Mariette DiChristina Editor in Chief of Scientific American wrote in the last issue (October, 2014) a very insightful editorial titled 'You're Invited'. In it she exposes the need for collaboration in any successful endeavor and mentioned the changes in communication that she has leaded, including inviting bloggers and participating in international forums like the World Economic Forum in Davos, Switzerland. In the same issue another editorial 'Preferential Treatment" the fact that 'good intentions are not enough to end racial and gender bias' exposes the situation within science as is commonly perceived in other fields.
Then in page 42 an article by Katherine W. Phillips (Paul Calello Professor of Leadership and Ethics; and Senior Vice-Dean at Columbia Business School) "How Diversity Works" articulates how "being around people who are different from us makes us more creative, more diligent and hard-working".
The same will apply to learning science.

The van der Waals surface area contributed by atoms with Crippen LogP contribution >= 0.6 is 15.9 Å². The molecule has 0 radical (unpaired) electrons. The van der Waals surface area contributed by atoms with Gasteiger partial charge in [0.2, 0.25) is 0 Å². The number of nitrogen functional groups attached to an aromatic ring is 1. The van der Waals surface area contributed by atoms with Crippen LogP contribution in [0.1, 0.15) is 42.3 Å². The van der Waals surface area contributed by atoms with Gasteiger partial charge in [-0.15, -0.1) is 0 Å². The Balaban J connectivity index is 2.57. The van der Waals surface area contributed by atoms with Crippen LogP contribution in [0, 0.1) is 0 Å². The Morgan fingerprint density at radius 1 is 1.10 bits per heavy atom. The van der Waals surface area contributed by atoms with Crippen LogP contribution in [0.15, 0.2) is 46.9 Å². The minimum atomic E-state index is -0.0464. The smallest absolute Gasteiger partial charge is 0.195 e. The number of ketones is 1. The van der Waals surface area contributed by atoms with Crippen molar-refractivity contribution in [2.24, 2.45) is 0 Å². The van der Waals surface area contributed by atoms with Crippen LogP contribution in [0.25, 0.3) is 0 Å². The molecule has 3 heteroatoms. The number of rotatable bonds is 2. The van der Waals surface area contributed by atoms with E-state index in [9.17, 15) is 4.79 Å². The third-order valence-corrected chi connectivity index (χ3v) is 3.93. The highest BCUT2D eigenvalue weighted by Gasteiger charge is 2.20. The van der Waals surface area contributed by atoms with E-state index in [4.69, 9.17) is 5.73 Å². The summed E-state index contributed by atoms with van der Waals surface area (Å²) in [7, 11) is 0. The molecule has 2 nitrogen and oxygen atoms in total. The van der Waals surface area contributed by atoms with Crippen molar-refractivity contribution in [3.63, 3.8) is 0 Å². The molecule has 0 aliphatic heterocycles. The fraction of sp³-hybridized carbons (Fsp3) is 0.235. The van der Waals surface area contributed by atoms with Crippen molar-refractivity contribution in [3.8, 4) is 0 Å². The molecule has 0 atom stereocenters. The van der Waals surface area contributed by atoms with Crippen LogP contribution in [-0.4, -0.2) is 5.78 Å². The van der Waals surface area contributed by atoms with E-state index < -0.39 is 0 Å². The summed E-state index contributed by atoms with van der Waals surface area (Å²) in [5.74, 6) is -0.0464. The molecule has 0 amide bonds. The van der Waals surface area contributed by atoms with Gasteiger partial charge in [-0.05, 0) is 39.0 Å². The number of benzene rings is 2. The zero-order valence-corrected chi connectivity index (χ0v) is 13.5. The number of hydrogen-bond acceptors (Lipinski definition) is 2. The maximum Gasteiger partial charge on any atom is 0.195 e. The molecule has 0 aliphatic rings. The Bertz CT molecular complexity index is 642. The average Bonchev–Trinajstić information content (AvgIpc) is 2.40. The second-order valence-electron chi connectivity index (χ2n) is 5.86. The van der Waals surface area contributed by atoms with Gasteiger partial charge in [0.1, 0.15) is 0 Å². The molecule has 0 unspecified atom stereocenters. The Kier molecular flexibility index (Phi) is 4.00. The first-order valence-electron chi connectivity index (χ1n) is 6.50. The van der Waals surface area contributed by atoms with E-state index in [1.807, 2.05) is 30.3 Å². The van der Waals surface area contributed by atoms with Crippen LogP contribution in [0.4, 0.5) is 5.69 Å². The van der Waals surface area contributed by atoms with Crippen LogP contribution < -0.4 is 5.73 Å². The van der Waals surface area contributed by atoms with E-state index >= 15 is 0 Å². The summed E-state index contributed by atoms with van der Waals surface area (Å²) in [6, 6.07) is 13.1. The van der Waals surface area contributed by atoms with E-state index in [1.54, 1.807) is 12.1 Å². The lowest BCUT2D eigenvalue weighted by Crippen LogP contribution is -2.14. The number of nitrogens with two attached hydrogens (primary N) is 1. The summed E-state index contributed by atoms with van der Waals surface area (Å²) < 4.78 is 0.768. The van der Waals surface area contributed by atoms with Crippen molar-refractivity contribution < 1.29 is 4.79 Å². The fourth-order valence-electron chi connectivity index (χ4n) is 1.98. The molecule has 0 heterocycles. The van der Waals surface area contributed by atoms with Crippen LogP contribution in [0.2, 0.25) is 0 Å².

Learning is an individual task but it is best accomplished in the company of others with which one is interacting intellectually. Challenging questions, and time will allow the ideas to evolve and consolidate. In the interest of creativity and motivation having views from different perspectives and cultures for sure will be nurturing.
The question is then: how can we go beyond good intentions? As Phillips write 'the first thing to acknowledge about diversity is that it can be difficult."
How can having students in a class that have a diverse level of experience in the topic help all to a better understanding?